Are drivers playing video games? The US is investigating the Tesla case

DETROIT (AP), -- Vince Patton was looking at a YouTube video by a Tesla owner last August and noticed something remarkable: Tesla drivers can now play video games on their touch-screen dashboards, even while driving.

Are drivers playing video games? The US is investigating the Tesla case

DETROIT (AP), -- Vince Patton was looking at a YouTube video by a Tesla owner last August and noticed something remarkable: Tesla drivers can now play video games on their touch-screen dashboards, even while driving.

Esat Zorkun
Esat Zorkun
13 December 2021 Monday 12:41
1686 Reads
Are drivers playing video games? The US is investigating the Tesla case

Patton, curious to see the real thing, drove his 2021 Tesla Model 3 to a empty parking lot at a community college, activated "Sky Force Reloaded" using a menu, and performed a few loops.

Patton, a retired broadcast journalist aged 59 who lives in Portland, Oregon, said, "I was just dumbfounded that...yes, sure enough...this sophisticated video game came up."

He also tried Solitaire and was able activate it while driving. He discovered that he could surf the internet while driving his car.

Patton, who loves Tesla and has nothing to do with it, is concerned that Tesla drivers might play dangerous games and become distracted.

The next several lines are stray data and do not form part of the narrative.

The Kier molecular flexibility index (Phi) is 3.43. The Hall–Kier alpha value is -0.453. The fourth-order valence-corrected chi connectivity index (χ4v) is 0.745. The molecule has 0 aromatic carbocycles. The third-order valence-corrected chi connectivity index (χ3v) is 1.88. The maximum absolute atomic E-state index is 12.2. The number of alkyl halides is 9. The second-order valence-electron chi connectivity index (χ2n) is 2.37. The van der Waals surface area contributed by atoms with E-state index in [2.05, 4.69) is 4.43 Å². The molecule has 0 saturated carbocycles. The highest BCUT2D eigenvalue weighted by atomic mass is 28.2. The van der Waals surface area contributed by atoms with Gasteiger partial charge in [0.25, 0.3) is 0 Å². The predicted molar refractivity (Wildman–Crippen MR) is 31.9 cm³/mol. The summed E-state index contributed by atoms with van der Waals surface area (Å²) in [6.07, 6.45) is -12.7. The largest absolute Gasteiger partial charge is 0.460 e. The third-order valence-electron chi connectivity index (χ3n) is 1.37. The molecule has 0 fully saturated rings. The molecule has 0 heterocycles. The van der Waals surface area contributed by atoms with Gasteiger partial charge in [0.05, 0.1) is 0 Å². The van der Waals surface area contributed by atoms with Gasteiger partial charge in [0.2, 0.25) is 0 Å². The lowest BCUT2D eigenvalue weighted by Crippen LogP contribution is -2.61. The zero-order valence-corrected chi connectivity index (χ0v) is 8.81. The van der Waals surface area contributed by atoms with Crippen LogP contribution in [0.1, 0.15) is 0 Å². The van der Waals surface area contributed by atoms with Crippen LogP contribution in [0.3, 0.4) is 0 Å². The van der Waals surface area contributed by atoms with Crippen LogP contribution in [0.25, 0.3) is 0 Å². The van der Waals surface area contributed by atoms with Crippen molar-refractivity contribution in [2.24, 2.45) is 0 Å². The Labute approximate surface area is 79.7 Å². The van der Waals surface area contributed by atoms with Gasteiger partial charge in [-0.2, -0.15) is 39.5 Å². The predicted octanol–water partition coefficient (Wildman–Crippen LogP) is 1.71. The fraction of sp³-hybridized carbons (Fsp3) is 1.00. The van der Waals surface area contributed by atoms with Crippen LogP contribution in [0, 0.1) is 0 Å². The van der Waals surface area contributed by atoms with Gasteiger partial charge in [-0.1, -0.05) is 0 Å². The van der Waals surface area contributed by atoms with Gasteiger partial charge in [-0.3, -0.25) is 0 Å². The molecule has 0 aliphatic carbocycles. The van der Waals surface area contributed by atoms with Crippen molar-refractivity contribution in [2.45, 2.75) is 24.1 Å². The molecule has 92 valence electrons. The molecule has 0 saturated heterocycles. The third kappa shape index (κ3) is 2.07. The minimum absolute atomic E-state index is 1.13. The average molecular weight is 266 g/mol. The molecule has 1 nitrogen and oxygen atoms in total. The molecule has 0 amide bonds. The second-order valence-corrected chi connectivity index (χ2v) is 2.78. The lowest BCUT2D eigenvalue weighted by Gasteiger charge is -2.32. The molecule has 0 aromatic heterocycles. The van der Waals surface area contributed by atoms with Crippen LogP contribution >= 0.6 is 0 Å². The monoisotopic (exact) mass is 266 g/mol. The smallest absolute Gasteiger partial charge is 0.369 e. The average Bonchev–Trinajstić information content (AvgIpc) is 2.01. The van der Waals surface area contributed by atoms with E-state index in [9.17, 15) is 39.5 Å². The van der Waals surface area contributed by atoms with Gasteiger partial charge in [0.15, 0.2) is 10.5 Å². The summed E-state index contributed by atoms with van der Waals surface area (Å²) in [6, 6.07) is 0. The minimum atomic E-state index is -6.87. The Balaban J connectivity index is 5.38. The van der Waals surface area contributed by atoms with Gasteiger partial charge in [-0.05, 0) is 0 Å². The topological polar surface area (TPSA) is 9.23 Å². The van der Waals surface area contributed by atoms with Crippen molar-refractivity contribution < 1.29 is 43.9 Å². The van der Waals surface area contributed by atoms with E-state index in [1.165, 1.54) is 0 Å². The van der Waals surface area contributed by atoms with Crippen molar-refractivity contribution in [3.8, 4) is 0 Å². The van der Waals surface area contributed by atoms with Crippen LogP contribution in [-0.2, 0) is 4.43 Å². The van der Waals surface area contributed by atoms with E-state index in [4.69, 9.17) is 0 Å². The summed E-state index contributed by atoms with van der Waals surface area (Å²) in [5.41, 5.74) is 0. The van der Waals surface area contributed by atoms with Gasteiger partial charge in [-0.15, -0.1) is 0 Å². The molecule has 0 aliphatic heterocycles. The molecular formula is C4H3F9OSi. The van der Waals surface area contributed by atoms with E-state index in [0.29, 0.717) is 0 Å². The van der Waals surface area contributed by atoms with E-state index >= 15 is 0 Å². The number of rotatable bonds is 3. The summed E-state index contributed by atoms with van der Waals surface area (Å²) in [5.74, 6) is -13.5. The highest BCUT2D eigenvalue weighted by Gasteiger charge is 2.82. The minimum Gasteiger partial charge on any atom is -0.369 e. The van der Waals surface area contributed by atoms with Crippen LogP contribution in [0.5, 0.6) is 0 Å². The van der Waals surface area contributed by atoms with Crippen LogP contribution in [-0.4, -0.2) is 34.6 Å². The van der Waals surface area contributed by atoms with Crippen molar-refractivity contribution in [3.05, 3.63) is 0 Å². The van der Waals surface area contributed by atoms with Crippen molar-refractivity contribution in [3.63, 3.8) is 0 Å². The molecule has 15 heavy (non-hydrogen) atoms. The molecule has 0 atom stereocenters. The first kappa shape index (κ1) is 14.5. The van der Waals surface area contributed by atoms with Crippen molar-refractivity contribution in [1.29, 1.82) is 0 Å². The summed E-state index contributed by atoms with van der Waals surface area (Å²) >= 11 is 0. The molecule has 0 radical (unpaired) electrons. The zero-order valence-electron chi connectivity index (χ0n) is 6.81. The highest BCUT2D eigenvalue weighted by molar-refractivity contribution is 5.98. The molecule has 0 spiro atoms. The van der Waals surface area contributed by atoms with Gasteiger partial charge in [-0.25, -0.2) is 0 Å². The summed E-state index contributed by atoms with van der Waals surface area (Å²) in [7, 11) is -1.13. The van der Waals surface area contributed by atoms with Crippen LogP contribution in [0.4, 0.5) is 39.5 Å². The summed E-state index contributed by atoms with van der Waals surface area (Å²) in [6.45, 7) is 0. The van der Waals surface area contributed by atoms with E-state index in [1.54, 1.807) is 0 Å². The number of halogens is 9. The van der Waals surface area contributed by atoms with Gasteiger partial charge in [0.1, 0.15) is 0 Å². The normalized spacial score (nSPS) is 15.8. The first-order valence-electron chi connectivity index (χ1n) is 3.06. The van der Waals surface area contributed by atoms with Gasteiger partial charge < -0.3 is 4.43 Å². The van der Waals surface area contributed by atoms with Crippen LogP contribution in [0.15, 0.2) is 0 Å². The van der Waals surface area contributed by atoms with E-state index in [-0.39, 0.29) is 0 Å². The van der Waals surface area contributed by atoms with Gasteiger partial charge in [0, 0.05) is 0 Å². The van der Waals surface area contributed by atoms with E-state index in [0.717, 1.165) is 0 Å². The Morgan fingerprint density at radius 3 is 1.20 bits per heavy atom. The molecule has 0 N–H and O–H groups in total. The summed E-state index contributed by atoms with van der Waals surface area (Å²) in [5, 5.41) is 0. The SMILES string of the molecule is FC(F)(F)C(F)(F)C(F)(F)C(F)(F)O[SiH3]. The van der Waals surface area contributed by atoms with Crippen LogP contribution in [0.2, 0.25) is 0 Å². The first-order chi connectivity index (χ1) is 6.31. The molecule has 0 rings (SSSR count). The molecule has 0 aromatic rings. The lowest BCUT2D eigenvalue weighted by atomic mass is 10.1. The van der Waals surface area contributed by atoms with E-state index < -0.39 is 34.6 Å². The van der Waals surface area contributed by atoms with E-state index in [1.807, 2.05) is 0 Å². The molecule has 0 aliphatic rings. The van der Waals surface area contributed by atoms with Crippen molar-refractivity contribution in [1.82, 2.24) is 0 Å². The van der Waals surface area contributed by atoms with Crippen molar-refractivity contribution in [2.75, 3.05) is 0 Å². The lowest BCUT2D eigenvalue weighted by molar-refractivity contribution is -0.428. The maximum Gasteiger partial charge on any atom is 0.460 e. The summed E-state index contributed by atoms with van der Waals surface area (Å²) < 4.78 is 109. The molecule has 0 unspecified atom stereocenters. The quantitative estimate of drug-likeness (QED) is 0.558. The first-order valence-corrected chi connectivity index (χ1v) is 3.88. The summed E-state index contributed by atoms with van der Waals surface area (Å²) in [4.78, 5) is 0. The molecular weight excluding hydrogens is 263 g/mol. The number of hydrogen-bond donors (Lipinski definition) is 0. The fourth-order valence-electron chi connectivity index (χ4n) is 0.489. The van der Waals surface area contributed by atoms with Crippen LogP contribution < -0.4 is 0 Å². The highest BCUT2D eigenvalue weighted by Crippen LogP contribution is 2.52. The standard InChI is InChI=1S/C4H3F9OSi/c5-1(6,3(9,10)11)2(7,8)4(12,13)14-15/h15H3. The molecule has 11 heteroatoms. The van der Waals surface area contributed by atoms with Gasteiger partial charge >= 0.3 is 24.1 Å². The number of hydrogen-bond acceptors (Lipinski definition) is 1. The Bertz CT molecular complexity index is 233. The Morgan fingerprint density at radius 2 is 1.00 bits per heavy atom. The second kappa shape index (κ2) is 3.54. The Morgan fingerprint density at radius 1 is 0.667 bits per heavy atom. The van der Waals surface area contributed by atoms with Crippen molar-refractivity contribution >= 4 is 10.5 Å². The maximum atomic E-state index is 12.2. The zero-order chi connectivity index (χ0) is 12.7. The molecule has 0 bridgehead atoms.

He said, "Somebody's going get killed." It's insane.

Patton filed a complaint to the National Highway Traffic Safety Administration (the government's road safety agency), in early December.

Patton's complaint stated that the NHTSA should prohibit live video from the driver's seat, and any live interactive web browsing while in motion. "Creating a dangerous distraction to the driver is recklessly negligent." NHTSA confirmed Wednesday that it was investigating the matter. The New York Times first reported Patton's complaint Tuesday.

A spokeswoman for NHTSA wrote via email that "We are aware driver concerns and are discussing it with the manufacturer." "The Vehicle Safety Act prohibits manufacturers selling vehicles with design defects that pose unreasonable safety risks."

The spokeswoman refused to give further details about the agency's conversations with Tesla. Although the agency has not initiated a formal investigation, it would have to request documents or other specific information. Tesla has closed its media relations division and did not respond to The Associated Press' messages.

The NHTSA's inquiry is the latest in a growing number of infractions involving advanced automobile technology. Two federal agencies are currently reviewing them as safety threats.

The government is investigating Tesla's Autopilot partially-automatic driving system as well as its "Full Self-Driving” software system. This system is currently being tested on selected roads by select owners. NHTSA is also investigating software updates over the internet that could fix safety issues and Tesla battery fires, as President Joe Biden increases scrutiny.